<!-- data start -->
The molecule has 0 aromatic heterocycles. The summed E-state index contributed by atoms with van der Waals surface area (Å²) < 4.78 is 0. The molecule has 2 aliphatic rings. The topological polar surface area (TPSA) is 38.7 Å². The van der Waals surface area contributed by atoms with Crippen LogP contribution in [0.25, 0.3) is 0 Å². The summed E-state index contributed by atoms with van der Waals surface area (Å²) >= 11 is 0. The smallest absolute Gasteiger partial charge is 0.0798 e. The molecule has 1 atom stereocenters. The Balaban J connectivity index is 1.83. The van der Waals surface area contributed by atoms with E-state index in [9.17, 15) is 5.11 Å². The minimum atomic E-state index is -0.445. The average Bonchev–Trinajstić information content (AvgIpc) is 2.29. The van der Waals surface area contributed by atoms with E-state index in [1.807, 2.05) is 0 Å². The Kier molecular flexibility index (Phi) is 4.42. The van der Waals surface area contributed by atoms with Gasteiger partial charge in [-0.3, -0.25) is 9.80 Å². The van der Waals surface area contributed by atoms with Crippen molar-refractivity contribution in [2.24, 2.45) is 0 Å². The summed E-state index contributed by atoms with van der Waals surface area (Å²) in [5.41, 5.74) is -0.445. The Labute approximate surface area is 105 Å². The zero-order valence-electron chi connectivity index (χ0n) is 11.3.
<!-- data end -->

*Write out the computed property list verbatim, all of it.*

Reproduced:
The molecule has 0 aromatic heterocycles. The summed E-state index contributed by atoms with van der Waals surface area (Å²) < 4.78 is 0. The molecule has 2 aliphatic rings. The topological polar surface area (TPSA) is 38.7 Å². The van der Waals surface area contributed by atoms with Crippen LogP contribution in [0.25, 0.3) is 0 Å². The summed E-state index contributed by atoms with van der Waals surface area (Å²) >= 11 is 0. The smallest absolute Gasteiger partial charge is 0.0798 e. The molecule has 1 atom stereocenters. The Balaban J connectivity index is 1.83. The van der Waals surface area contributed by atoms with E-state index in [9.17, 15) is 5.11 Å². The minimum atomic E-state index is -0.445. The average Bonchev–Trinajstić information content (AvgIpc) is 2.29. The van der Waals surface area contributed by atoms with E-state index in [1.807, 2.05) is 0 Å². The Kier molecular flexibility index (Phi) is 4.42. The van der Waals surface area contributed by atoms with Gasteiger partial charge in [-0.3, -0.25) is 9.80 Å². The van der Waals surface area contributed by atoms with Crippen molar-refractivity contribution in [2.24, 2.45) is 0 Å². The summed E-state index contributed by atoms with van der Waals surface area (Å²) in [5.41, 5.74) is -0.445. The Labute approximate surface area is 105 Å². The zero-order valence-electron chi connectivity index (χ0n) is 11.3.